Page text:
Discussion and Debate

Articles spark conversation

What is this lesson component or teaching method?

A discussion is any conversation involving two or more students. A discussion can occur for any length of time -- from a few minutes to an entire class period. A discussion can serve multiple purposes, such as a formative assessment to check on students’ comprehension (e.g., “Turn to your partner and discuss what we’ve learned so far about this topic.”) or a chance to formulate ideas before writing an essay. Questions should generally be open-ended in order to allow for differing opinions and multiple opportunities to share knowledge.

A debate is a type of discussion in which students take sides, state a claim, and support their claim with evidence. Debates often follow a formal structure. Debates typically take more time than other types of discussions given the need to present arguments and rebut the opposing team’s arguments.

How does Newsela fit into this lesson component or teaching method?

Newsela articles can prompt discussion in many different ways. In all cases, teachers need to be particularly aware of the importance of text evidence. Students often have strongly-held opinions that are not informed by the text, so teachers will need to constantly refocus students on the text by asking questions like “What evidence in the text supports your point?” and “Where is the text do you see that?” In most cases, discussions are stronger if students have prepared. We recommend that students use Newsela’s built-in highlighting and annotation tools to select evidence and develop arguments.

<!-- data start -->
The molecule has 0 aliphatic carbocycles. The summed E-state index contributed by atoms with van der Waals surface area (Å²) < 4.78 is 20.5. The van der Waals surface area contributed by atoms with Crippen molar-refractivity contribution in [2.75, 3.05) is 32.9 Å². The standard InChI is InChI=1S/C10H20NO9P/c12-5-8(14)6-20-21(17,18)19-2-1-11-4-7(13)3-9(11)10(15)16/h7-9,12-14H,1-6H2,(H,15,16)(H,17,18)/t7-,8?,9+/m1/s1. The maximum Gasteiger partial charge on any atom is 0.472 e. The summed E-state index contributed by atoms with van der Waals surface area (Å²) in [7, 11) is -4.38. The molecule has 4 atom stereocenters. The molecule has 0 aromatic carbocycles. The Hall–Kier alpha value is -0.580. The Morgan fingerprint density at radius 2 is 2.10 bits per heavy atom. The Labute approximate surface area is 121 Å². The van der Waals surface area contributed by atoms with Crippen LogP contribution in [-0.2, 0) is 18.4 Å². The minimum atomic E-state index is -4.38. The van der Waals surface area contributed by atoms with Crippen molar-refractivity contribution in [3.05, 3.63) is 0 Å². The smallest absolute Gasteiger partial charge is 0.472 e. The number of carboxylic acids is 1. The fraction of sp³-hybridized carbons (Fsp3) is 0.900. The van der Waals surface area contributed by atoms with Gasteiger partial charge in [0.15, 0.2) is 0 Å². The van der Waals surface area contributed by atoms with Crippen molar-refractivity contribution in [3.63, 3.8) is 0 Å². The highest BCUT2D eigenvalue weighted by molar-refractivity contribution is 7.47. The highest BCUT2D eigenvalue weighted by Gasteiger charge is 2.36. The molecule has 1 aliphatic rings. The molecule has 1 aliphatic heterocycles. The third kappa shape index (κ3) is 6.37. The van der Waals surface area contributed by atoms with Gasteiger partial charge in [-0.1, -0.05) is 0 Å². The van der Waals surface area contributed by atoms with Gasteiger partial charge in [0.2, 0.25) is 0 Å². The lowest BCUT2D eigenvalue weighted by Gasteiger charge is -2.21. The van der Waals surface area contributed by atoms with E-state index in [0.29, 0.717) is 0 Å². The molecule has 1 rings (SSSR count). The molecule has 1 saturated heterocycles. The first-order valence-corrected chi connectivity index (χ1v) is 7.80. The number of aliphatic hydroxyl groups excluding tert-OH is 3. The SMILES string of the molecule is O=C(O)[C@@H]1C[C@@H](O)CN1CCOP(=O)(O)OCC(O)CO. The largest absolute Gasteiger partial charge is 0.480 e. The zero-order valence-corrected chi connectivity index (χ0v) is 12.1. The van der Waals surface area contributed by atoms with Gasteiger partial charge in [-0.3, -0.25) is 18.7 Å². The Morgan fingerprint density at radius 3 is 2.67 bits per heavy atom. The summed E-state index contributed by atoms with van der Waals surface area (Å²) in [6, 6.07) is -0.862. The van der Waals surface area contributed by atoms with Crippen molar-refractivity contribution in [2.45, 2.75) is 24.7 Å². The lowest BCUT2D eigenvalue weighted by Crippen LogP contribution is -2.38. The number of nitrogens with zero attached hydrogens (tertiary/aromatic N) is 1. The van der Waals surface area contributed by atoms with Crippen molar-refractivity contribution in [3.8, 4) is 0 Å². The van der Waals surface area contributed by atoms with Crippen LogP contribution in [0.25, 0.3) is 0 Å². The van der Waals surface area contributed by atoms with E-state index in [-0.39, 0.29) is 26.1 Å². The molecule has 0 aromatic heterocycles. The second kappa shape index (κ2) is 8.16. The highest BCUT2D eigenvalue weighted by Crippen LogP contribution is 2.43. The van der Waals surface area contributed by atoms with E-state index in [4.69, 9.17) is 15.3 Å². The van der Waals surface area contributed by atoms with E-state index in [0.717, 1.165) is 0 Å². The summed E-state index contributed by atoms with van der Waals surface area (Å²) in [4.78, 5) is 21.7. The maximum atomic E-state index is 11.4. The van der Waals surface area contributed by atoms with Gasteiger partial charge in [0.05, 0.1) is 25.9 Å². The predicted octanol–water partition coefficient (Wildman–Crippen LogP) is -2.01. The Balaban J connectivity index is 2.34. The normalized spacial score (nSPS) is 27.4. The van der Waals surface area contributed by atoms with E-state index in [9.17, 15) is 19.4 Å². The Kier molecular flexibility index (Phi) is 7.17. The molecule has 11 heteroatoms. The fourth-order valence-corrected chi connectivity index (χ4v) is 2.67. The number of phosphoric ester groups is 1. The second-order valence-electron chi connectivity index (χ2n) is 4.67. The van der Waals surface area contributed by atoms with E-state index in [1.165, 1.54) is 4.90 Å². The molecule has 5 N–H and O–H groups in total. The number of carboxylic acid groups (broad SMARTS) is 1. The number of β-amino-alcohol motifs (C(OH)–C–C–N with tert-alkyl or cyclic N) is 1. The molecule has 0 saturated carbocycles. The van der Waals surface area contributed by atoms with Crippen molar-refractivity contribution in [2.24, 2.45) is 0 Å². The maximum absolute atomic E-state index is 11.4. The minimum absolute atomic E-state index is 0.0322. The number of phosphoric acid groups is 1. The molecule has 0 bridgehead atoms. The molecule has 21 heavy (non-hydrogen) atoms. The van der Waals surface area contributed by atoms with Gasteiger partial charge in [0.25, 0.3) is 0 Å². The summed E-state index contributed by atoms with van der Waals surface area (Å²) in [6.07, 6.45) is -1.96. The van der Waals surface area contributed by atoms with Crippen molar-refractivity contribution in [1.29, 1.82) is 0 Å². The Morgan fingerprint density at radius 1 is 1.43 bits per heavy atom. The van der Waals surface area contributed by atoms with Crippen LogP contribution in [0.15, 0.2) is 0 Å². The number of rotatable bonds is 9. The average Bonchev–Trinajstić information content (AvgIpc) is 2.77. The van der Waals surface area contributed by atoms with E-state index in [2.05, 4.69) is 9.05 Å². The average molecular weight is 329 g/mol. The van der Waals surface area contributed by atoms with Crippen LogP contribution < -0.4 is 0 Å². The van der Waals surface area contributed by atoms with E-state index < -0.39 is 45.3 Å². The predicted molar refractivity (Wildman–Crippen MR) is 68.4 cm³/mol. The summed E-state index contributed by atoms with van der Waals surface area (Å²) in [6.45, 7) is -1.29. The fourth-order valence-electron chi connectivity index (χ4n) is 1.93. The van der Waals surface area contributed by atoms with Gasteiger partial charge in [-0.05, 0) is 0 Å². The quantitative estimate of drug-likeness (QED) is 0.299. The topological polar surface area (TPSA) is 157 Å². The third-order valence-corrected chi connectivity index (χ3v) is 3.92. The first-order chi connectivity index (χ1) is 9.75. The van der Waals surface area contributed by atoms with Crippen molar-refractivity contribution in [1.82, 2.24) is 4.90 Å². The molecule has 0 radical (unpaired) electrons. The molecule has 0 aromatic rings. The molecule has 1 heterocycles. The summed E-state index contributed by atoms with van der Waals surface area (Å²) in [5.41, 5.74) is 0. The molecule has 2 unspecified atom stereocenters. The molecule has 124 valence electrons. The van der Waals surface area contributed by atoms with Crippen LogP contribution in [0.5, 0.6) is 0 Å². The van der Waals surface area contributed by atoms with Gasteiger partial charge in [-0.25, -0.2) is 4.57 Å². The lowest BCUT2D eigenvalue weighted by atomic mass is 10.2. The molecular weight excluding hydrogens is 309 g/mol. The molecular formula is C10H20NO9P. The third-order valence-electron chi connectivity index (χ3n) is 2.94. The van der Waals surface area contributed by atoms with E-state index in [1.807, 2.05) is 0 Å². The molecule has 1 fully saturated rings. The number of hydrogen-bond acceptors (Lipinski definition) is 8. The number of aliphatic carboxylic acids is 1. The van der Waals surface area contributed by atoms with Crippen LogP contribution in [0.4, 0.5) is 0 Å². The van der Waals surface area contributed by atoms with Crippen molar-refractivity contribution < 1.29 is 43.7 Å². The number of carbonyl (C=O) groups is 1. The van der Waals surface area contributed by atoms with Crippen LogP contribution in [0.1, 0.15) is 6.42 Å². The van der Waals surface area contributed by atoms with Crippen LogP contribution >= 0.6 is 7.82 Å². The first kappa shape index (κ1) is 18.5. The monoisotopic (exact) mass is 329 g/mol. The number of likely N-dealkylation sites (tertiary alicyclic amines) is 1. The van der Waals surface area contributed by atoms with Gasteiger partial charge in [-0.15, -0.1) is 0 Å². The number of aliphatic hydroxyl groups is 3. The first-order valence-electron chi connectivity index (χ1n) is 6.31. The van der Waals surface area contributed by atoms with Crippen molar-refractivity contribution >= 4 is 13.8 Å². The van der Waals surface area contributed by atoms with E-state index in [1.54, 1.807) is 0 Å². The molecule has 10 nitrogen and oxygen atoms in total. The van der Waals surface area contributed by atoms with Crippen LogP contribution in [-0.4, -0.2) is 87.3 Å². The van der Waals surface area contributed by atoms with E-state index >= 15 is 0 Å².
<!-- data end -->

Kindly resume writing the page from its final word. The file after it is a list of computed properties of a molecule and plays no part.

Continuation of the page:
In the simplest form, students who read the same article can discuss what they learned from the article or what they think of the issue presented.

An easy way to integrate debate is when the article’s topic lends itself naturally to controversy. For example, students could choose sides on an issue like PRO/CON: Should the government pay you to buy an electric car?. Teachers could opt to follow a formal debate format (e.g., opening statements, arguments, rebuttals, closing statements) or make it more informal. Teachers could also ask students to discuss a topic that is particularly relevant to students’ lives. For example, students could read One study says it’s cooler to be uncool and discuss the question: “Is it better to be cool or uncool?”

When students read multiple articles on the same topic, they build their background knowledge to the point where they can develop quite sophisticated arguments. Teachers could use Newsela’s text sets as a starting point to identify multiple texts on the same topic and then pose an open-ended question. For example, students could read several articles on immigration from the Immigration in America text set and discuss the questions: “What does it mean to ‘be American’ or ‘act American’? Do you have to be born in the United States to identify with it?”

Students could also build knowledge through discussion by leveraging a “jigsaw” strategy. Students break into groups, and each group reads and discusses a different article about the same topic. Students then form new groups, in which there is at least one representative from each article group. These new groups discuss the issue at hand, using evidence from each of their different articles. For example, students break up into groups, and each group reads a different article about immigration. Students then form new groups, in which there is at least one student who has read each article. In these new groups, students discuss immigration using evidence from each of the articles.

A more advanced form of discussion is when students develop and pose the questions themselves, driving the discussion with little teacher guidance.

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